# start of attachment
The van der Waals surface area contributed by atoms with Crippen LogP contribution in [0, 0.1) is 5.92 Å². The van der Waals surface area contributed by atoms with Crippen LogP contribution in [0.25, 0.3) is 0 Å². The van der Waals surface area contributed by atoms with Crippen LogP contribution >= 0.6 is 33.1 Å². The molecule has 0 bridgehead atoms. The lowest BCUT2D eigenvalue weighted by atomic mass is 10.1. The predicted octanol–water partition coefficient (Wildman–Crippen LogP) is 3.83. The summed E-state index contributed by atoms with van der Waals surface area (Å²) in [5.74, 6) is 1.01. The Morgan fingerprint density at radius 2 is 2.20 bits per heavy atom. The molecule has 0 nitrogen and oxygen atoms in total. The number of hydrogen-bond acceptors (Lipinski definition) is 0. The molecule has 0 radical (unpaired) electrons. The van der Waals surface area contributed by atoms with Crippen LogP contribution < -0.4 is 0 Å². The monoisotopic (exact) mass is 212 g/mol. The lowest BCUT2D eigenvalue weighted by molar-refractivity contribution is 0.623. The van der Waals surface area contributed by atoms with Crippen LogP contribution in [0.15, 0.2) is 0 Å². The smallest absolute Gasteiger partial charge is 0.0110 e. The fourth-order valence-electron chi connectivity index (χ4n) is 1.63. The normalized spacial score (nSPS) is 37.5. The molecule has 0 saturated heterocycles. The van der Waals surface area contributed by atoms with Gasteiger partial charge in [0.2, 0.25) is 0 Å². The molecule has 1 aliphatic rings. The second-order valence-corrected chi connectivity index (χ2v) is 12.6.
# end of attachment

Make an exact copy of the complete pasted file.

The van der Waals surface area contributed by atoms with Crippen LogP contribution in [0, 0.1) is 5.92 Å². The van der Waals surface area contributed by atoms with Crippen LogP contribution in [0.25, 0.3) is 0 Å². The van der Waals surface area contributed by atoms with Crippen LogP contribution >= 0.6 is 33.1 Å². The molecule has 0 bridgehead atoms. The lowest BCUT2D eigenvalue weighted by atomic mass is 10.1. The predicted octanol–water partition coefficient (Wildman–Crippen LogP) is 3.83. The summed E-state index contributed by atoms with van der Waals surface area (Å²) in [5.74, 6) is 1.01. The Morgan fingerprint density at radius 2 is 2.20 bits per heavy atom. The molecule has 0 nitrogen and oxygen atoms in total. The number of hydrogen-bond acceptors (Lipinski definition) is 0. The molecule has 0 radical (unpaired) electrons. The van der Waals surface area contributed by atoms with Crippen LogP contribution < -0.4 is 0 Å². The monoisotopic (exact) mass is 212 g/mol. The lowest BCUT2D eigenvalue weighted by molar-refractivity contribution is 0.623. The van der Waals surface area contributed by atoms with Crippen LogP contribution in [0.15, 0.2) is 0 Å². The smallest absolute Gasteiger partial charge is 0.0110 e. The fourth-order valence-electron chi connectivity index (χ4n) is 1.63. The normalized spacial score (nSPS) is 37.5. The molecule has 0 saturated heterocycles. The van der Waals surface area contributed by atoms with Gasteiger partial charge in [0.2, 0.25) is 0 Å². The molecule has 1 aliphatic rings. The second-order valence-corrected chi connectivity index (χ2v) is 12.6.